Over its 20 years of publication, the annual British Social Attitudes survey has proved an invaluable counter to the spin peddled by the government and opposition groups. But, as all sides in the increasingly rancorous debate on top-up fees claim public support for their positions, next week's report could hardly be more timely for higher education.
The shifts in opinion charted in this year's survey suggest a level of sophistication among the public that MPs would do well to emulate in the months ahead. It shows, for example, a consistent preference for grants over student loans for living costs - but limited to those from poorer backgrounds. Only about one-third thought that students should be spared all tuition fees, whether paid up front or after graduation. That proportion had been even lower in 2000 than in 2001.
Equally tellingly, however, the public appears increasingly convinced of higher education's case for greater state support. Although secondary education and special needs are seen as more urgent priorities, "students at university", as the survey unhelpfully categorises higher education, was closing on primary education in 2002. Significantly, too, given ministers' frequent contrasting of the two fields, universities are now seen as a higher priority than nursery and pre-school education. Throughout the first 17 years of the survey, the reverse was true.
It is impossible to be sure why such a change has taken place, but it may be that the public is taking account of the heavy investment in nursery education after Labour came to power in 1997. The abolition of nursery vouchers was the first act of the Blair government, to be followed by a popular (and successful) drive for universal pre-school education. Ministers' focus then switched to primary education before moving on to secondary schools. Logic would suggest that further and higher education should be next but, although spending on both is receiving a welcome boost, the backlog is immense.
Charles Clarke referred again this week to the disparity in spending between nursery education, at an estimated £1,500 per child, and the £5,000 a year bill for each higher education student, implying that the gap was too wide. But, unless there is new evidence to support a switch to much smaller nursery classes (which schools could neither accommodate nor staff), pre-school education is inherently much cheaper to deliver. The social impact of early years education is undoubtedly crucial to many of the government's ambitions but it does not follow that it is a more deserving case for extra support than an impoverished higher education system.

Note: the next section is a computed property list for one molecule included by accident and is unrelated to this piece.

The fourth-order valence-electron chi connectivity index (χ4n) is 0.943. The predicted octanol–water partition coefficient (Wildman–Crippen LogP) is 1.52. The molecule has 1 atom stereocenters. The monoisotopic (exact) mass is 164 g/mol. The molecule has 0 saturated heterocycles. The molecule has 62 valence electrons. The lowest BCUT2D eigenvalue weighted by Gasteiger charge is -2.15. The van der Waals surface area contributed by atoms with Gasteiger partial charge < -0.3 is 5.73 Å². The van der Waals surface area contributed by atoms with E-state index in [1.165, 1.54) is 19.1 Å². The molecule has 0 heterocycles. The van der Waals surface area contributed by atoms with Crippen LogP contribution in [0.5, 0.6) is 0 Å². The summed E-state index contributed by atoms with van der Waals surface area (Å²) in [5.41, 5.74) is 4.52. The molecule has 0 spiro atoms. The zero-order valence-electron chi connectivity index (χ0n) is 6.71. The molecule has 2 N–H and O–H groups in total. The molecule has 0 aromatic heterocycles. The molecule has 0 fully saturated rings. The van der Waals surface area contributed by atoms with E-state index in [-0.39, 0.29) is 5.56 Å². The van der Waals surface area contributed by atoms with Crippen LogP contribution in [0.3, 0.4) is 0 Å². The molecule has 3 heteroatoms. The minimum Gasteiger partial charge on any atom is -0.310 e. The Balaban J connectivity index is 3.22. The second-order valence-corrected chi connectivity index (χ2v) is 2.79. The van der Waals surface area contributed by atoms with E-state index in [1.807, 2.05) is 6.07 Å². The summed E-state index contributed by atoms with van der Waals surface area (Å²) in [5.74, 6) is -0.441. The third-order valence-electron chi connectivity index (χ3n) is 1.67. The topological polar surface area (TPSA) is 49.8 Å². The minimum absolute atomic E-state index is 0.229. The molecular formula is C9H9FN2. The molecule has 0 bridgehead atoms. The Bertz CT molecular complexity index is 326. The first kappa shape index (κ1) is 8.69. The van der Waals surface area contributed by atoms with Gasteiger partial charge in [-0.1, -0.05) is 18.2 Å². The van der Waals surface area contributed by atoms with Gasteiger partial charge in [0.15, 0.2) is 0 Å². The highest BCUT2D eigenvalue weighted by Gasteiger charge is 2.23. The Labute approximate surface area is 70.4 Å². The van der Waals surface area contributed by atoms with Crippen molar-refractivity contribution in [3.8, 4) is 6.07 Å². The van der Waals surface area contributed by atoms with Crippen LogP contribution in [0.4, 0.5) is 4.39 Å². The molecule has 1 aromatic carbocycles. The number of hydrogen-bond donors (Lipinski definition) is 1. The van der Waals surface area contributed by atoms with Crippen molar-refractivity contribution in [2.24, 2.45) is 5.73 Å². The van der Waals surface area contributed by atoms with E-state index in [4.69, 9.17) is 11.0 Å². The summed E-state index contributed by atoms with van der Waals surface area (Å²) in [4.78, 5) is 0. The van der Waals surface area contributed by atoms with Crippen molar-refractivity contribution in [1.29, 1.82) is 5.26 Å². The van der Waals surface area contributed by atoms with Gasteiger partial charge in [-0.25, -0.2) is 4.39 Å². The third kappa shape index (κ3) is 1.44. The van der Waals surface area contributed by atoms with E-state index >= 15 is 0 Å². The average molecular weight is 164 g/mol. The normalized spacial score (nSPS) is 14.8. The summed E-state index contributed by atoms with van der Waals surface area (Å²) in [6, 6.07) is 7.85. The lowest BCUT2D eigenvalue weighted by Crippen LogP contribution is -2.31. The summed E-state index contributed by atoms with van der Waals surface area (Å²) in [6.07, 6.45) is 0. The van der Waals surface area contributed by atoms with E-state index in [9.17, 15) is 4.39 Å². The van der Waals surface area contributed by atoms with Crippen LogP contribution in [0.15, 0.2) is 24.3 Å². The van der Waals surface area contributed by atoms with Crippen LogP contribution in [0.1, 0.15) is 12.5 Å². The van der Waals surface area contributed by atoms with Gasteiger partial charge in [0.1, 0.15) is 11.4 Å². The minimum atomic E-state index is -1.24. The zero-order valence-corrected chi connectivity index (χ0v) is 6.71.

Even after the increases from the last comprehensive spending review, state funding for UK higher education will remain far behind the average among Organisation for Economic Cooperation and Development countries. While the chancellor's purse strings will be drawn tight in the next review - let alone the one after that, when top-up fees should have been introduced - an exception should be made for universities. The time to begin loosening the strings is in the next month, when concessions will have to be made if the higher education bill is to stand a chance of success.
Some of the sweeteners lined up to placate the more malleable rebels should not be costly: by the time the freshers of 2006 have graduated, for example, average starting salaries are likely to be close to £20,000, so raising the repayment threshold for top-up fees would merely reflect reality. Similarly, a 25-year limit on repayments would be more symbolic than expensive since even graduates in quite modestly paid jobs would have long since cleared their debts. The more significant test of the chancellor's commitment will be seen in the government's attitude to grants. A more generous package would not only win over wavering MPs but, if the Social Attitudes survey is any guide, is what the public wants.